The Political Science Department emphasizes small classroom learning situations. Aside from the introductory courses, and occasional special offerings, classes typically will have no more than 25 students. In all of our courses, students come to know different members of the faculty personally and become familiar with different approaches to the study of politics.
Throughout our curriculum we promote active learning where students are expected to engage in the intellectual enterprise of discussing ideas with their peers and professors.
To further facilitate classroom engagement several faculty utilize intricate simulations of the United Nations, U.S. Congress, and presidential elections.
In choosing a course of study, students select among a wide variety of classes focusing on U.S. politics, international affairs, comparative politics, and political philosophy. All courses emphasize the development of analytic thinking and writing skills; and at all levels students are expected to think critically about course material.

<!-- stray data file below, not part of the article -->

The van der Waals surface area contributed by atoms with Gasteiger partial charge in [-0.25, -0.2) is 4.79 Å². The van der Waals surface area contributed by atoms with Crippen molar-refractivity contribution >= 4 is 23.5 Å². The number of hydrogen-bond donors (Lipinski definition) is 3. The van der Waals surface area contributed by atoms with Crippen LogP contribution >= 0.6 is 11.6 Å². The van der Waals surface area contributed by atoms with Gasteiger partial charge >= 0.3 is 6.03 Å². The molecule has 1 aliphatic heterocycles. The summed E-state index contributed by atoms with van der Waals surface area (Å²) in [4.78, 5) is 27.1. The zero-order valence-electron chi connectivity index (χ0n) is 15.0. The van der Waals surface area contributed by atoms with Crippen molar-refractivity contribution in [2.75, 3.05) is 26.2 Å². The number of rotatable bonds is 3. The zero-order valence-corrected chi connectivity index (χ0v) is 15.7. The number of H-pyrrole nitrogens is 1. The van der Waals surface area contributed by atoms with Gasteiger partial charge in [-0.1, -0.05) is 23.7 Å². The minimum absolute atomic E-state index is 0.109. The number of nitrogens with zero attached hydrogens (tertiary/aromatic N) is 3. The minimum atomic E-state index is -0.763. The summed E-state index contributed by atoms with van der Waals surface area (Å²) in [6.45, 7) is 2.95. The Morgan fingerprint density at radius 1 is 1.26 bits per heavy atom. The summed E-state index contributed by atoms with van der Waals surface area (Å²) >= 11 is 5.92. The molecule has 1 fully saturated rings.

Political science majors must complete 12 courses, including at least two introductory-level courses, research-intensive courses, and the Senior Project.
Pi Sigma Alpha
Founded in 1920, Pi Sigma Alpha is the national political science honor society. Our local chapter, Zeta Upsilon, was instituted in 1974 by the late Professor Charley Tidmarch. Since then, uninterruptedly, the honor society has been offering opportunities for leadership and service on our campus.
Pizza and Politics
Pizza and Politics is the Department of Political Science's lunchtime occasional speaker series. Three or four times per trimester, during the common lunch hour, pizza is served while faculty and students from the department and across campus gather to hear presentations on political topics of interest. Sometimes speakers come from outside of the Union community; other times, students and/or faculty members present. Lively discussion always follows the presentation.
Each year, the Charles M. Tidmarch Prize is awarded to the student who has written the best senior thesis in Political Science.
Oswald Heck (1924) and Irwin Steingut Prize
The Oswald Heck (1924) and Irwin Steingut Prize is awarded to the student who has consistently done the best work in political science.